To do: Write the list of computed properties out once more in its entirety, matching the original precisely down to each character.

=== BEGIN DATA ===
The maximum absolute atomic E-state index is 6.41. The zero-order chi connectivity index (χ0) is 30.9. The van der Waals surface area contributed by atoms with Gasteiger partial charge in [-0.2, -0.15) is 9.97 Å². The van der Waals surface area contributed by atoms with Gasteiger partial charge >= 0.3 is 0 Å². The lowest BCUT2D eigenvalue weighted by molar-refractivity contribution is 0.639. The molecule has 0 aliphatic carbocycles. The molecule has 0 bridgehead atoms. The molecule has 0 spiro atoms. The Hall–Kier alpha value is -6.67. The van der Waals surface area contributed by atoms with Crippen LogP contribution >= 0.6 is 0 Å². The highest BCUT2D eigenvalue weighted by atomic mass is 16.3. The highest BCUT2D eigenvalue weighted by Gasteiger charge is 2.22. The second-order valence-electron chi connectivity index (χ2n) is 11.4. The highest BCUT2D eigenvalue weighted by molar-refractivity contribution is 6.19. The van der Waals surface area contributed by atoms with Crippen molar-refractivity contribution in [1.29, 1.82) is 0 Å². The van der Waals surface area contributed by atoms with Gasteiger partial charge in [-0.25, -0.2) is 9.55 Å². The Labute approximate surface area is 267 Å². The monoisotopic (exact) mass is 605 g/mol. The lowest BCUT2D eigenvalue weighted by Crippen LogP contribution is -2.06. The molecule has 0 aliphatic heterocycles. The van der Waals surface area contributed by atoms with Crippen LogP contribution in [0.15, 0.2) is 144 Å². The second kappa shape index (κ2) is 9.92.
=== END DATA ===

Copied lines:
The maximum absolute atomic E-state index is 6.41. The zero-order chi connectivity index (χ0) is 30.9. The van der Waals surface area contributed by atoms with Gasteiger partial charge in [-0.2, -0.15) is 9.97 Å². The van der Waals surface area contributed by atoms with Gasteiger partial charge >= 0.3 is 0 Å². The lowest BCUT2D eigenvalue weighted by molar-refractivity contribution is 0.639. The molecule has 0 aliphatic carbocycles. The molecule has 0 bridgehead atoms. The molecule has 0 spiro atoms. The Hall–Kier alpha value is -6.67. The van der Waals surface area contributed by atoms with Crippen LogP contribution >= 0.6 is 0 Å². The highest BCUT2D eigenvalue weighted by atomic mass is 16.3. The highest BCUT2D eigenvalue weighted by Gasteiger charge is 2.22. The second-order valence-electron chi connectivity index (χ2n) is 11.4. The highest BCUT2D eigenvalue weighted by molar-refractivity contribution is 6.19. The van der Waals surface area contributed by atoms with Crippen molar-refractivity contribution in [1.29, 1.82) is 0 Å². The van der Waals surface area contributed by atoms with Gasteiger partial charge in [-0.25, -0.2) is 9.55 Å². The Labute approximate surface area is 267 Å². The monoisotopic (exact) mass is 605 g/mol. The lowest BCUT2D eigenvalue weighted by Crippen LogP contribution is -2.06. The molecule has 0 aliphatic heterocycles. The van der Waals surface area contributed by atoms with Crippen LogP contribution in [0.15, 0.2) is 144 Å². The second kappa shape index (κ2) is 9.92.